peaceful change of their government and have little influence on governmental
policymaking. The 1992 constitution drafted by President Saparamurad Niyazov
was unanimously approved by the legislature. The constitution calls Turkmenistan
a secular democracy and provides for the separation of powers between the various
branches of government, but in actuality the president has absolute power and
Turkmenistan remains a one-party state, according to most observers. It creates a
"presidential republic" where the president is also the prime minister, has the power
to appoint all executive, judicial, and regional officials, and has wide authority to
rule by decree and to control the legislative process. It is silent on how the
legislature (Mejlis) initiates and approves laws and on relations between the Mejlis
and the quasi-legislative Khalk Masilkhaty. Following the adoption of the
constitution, Niyazov was re-elected president in an uncontested race. Opposition
groups were given inadequate time to organize and qualify to submit a candidate.
A 1994 referendum to extend the term of the president until the year 2002 was
reported as garnering the support of 99.99% of the voters. The 1994 legislative races
were judged to be nondemocratic, because no opposition participation was allowed
and the elections were uncontested. The president controls the judicial system.
Although the Mejlis has no genuine independence, it has moved to become108
more professional and does amend and debate some draft legislation. The lack of

107U.S. State Department; USAID, Congressional Presentation for FY1999, Annex III, p.


108U.S. State Department, Country Reports on Human Rights Practices for 1997. Parrott
terms Turkmenistan a "personal dictatorship." See Democratic Changes, p. 7. The U.S.
CSCE has judged Turkmenistan as having "the most repressive regime in all the former
Soviet republics." See Political Reform and Human Rights in Uzbekistan, Kyrgyzstan, and

democratization in Turkmenistan was displayed during the April 11, 1998 election
of sixty unpaid "people's representatives" to the Khalk Masilkhaty (these people's
representatives make up a small fraction of the Khalk Masilkhaty, which also
includes members of the Mejlis, ministers, judges, and regional executives). Turnout
was reported at 99.5%, though some of the candidates ran unchallenged and no real
campaigning or political party contestation occurred.
U.S. Democracy-Building Aid. The U.S. Administration has requested $3.5
million in Freedom Support Act funds for FY1999 for democracy-building programs,
mainly for exchanges and training, the lowest proposed funding among the NIS.
USAID has requested no FY1999 funds for its democratic pluralism programs in
Turkmenistan, citing Turkmenistan's inadequate commitment to reforms.
According to the State Department, Uzbekistan is an authoritarian state with
limited civil rights. Although the constitution provides for separation of powers
between the branches of government, in practice the president dominates the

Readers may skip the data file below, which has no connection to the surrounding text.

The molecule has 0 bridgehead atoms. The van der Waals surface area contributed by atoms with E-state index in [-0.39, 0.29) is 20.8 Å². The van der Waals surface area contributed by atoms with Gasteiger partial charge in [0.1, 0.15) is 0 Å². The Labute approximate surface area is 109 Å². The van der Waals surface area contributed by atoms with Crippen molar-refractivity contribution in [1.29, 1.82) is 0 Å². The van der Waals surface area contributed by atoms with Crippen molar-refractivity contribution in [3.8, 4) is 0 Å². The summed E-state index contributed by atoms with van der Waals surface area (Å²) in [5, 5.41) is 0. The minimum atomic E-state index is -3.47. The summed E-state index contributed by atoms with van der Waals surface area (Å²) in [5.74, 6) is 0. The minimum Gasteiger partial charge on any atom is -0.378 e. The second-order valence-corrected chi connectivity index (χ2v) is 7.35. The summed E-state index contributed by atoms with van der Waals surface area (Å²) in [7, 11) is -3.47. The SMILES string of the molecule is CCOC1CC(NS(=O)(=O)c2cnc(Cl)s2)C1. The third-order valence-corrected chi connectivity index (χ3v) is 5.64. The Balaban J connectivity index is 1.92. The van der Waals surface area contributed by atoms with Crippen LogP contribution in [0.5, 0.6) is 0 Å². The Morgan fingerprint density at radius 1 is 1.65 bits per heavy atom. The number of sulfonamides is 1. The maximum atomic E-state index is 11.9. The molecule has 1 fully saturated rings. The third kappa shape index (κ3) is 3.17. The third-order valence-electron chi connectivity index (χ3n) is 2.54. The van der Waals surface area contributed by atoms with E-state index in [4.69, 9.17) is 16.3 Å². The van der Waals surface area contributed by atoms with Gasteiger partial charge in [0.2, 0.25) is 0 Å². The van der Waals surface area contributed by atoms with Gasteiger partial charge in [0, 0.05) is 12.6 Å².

government. The judicial branch is heavily influenced by the executive branch.
Citizens cannot exercise their right to change the government peacefully. The
government “severely represses” opposition groups and “applies strict limits” on free
speech. No opposition groups are allowed to function legally or participate in
government. President Karimov was elected in a limited multi-candidate election in
1991. In 1995, he won support by 99.6% of 11.25 million voters in a referendum to
extend his presidential term until the year 2000, a percentage the U.S. State
Department noted “could not have been valid.” He has extensive decree powers,
primary authority for drafting legislation, and control of virtually all government
appointments. The dominant party is the People’s Democratic Party (PDP) of
Uzbekistan -- the renamed former Communist Party -- and most government officials
belong to the PDP. The December 1994 legislative races were limited to candidates
from the PDP and one other pro-government party. Since then, some other pro-
government parties have fielded candidates in unchallenged by-elections and gained
representation in the legislature. The legislature has remained largely a rubber-stamp
body. 109
U.S. Democracy-Building Aid. The U.S. Administration requested $11.05
million in Freedom Support Act funds for FY1999 for democracy-building programs
in Uzbekistan, a sizable boost over FY1998 estimated spending. This includes $3.28
million requested by USAID to enhance citizens' participation in political and
economic decision-making. According to USAID, the United States is the major
international donor of aid for democracy-building in Uzbekistan. The Counterpart
Consortium will focus on NGO training and the Eurasia Foundation will provide
grants to organizations to encourage engagement in policy issues. USAID also

Kazakstan, March 1998, p. 4.
109U.S. State Department, Country Reports on Human Rights Practices for 1997. See also
U.S. CSCE, Political Reform and Human Rights in Uzbekistan, Kyrgyzstan, and Kazakstan,
March 1998, pp. 5-16; and William Fierman, Political Development in Uzbekistan, Conflict,
Cleavage, and Change, pp. 360-408.

encourages the formation of independent media, but has had limited success because
of Uzbek government policies. There are plans to assist in strengthening election
laws, forming an independent electoral commission, training election officials, and
educating voters in preparation for legislative and presidential elections in 1999, if110

the Uzbek government appears committed to freer elections.
110U.S. State Department; USAID, Congressional Presentation for FY1999, Annex III, pp.

278-279, 284-285.